On the last day of a difficult week on the campaign trail for Andrew Scheer, the Conservative leader visibly didn’t want to talk about a B.C. candidate he fired the previous night for slurs she had made against LGBTQ people.
Upon his exit from glad-handing at a harvest festival in Newcastle, Ont., reporters tried to ask Scheer questions about Heather Leung, who suggested in a YouTube video posted in 2013, that LGBTQ people need to “recruit” children.
“As you know, the candidate has been fired from our campaign,” Scheer said, walking briskly towards his tour bus. The party announced Friday night the candidate for the British Columbia riding of Burnaby North-Seymour had been booted for her “offensive comments.”
Scheer’s campaign team did not make the leader officially available to speak about Leung on Saturday, so reporters had to follow him through the harvest festival parking lot.
In another YouTube video, purportedly from 2016, Leung discusses what she called the “perverted sexual preferences” of LGBTQ people.
Scheer told reporters he had confidence in his campaign’s candidate vetting process. “We ask our candidates to be open and forthcoming,” he said. “And when we become aware of things that are inappropriate, we take appropriate action.”
Watch Andrew Scheer answer questions on the candidate vetting process:
The Conservatives this week announced big-ticket campaign pledges on foreign policy and about strategies to deal with gun crime in Canada, but Scheer was forced to spend a lot of time talking about his background and beliefs.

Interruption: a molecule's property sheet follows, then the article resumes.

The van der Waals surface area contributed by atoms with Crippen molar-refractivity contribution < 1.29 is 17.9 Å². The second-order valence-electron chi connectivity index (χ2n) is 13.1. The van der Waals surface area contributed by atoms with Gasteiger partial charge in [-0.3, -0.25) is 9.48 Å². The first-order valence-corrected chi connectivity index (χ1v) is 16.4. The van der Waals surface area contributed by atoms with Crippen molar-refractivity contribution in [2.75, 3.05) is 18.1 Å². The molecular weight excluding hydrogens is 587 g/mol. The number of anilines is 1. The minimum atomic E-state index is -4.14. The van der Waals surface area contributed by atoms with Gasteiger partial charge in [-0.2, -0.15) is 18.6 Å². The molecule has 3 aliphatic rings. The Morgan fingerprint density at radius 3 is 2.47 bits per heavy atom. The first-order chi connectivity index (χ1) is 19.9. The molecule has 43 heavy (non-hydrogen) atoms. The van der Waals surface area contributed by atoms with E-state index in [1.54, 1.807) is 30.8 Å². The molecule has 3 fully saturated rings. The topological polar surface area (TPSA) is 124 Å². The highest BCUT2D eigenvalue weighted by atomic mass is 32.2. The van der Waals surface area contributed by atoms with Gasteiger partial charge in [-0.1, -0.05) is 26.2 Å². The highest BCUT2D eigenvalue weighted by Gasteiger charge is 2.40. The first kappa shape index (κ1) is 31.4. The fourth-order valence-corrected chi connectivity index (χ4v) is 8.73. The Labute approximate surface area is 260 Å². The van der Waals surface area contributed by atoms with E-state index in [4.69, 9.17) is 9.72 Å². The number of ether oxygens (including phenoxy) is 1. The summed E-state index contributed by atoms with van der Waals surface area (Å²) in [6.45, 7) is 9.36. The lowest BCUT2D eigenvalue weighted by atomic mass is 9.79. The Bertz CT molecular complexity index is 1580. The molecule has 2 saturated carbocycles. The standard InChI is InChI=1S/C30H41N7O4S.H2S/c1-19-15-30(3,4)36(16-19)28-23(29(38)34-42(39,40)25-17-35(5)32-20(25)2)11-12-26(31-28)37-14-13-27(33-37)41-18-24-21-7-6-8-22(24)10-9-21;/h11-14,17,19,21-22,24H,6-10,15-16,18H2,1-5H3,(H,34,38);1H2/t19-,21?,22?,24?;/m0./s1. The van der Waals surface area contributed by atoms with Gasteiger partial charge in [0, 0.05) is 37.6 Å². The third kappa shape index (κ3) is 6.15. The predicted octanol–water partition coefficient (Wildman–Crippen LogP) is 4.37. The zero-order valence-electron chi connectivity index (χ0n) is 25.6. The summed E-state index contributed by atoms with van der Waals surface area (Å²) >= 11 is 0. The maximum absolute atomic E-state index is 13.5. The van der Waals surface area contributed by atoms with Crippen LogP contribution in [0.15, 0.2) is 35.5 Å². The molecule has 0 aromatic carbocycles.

Scheer was confronted by the revelation he is in the process of renouncing the dual American-Canadian citizenship he has through his U.S.-born father, and why he had never said anything publicly about it until now.
When his colleagues over the years attacked political opponents about their dual citizenships, he stayed silent.
Debate a test for Tory leader
The Tory leader spent the early part of the campaign — including a laboured debate performance Wednesday night — refusing to state his stance on abortion. Scheer came out on Thursday saying he was “pro-life” but added a Conservative government led by him wouldn’t restrict access to the procedure in Canada.
Earlier Saturday, Scheer got a reprieve from the campaign tumult. He was a guest of honour at the official opening of what was described as the largest Buddhist temple outside China.
The Conservative leader was warmly welcomed by hundreds of worshippers attending the celebration southwest of Peterborough, Ont.
The large wooden temple at the Wutai Shan Buddhist Garden, with its golden-coloured roof, sat overlooking the rolling hills of the countryside, covered in the autumn-coloured forest.
Temple president Dayi Shi introduced Scheer and translated his last name into Chinese, saying it meant “calm mind gives rise to wisdom.”
Scheer told the crowd that the temple — almost complete but still partly under construction — “will be the largest Buddhist temple in North America and the largest anywhere in the world outside China.”
He also pledged his government would “defend religious freedom at home and abroad.… We will protect freedom of conscience, thought and belief as core human rights.”
The Conservative campaign is scheduled to take Sunday off, before picking up again Monday for the English-language debate in Ottawa.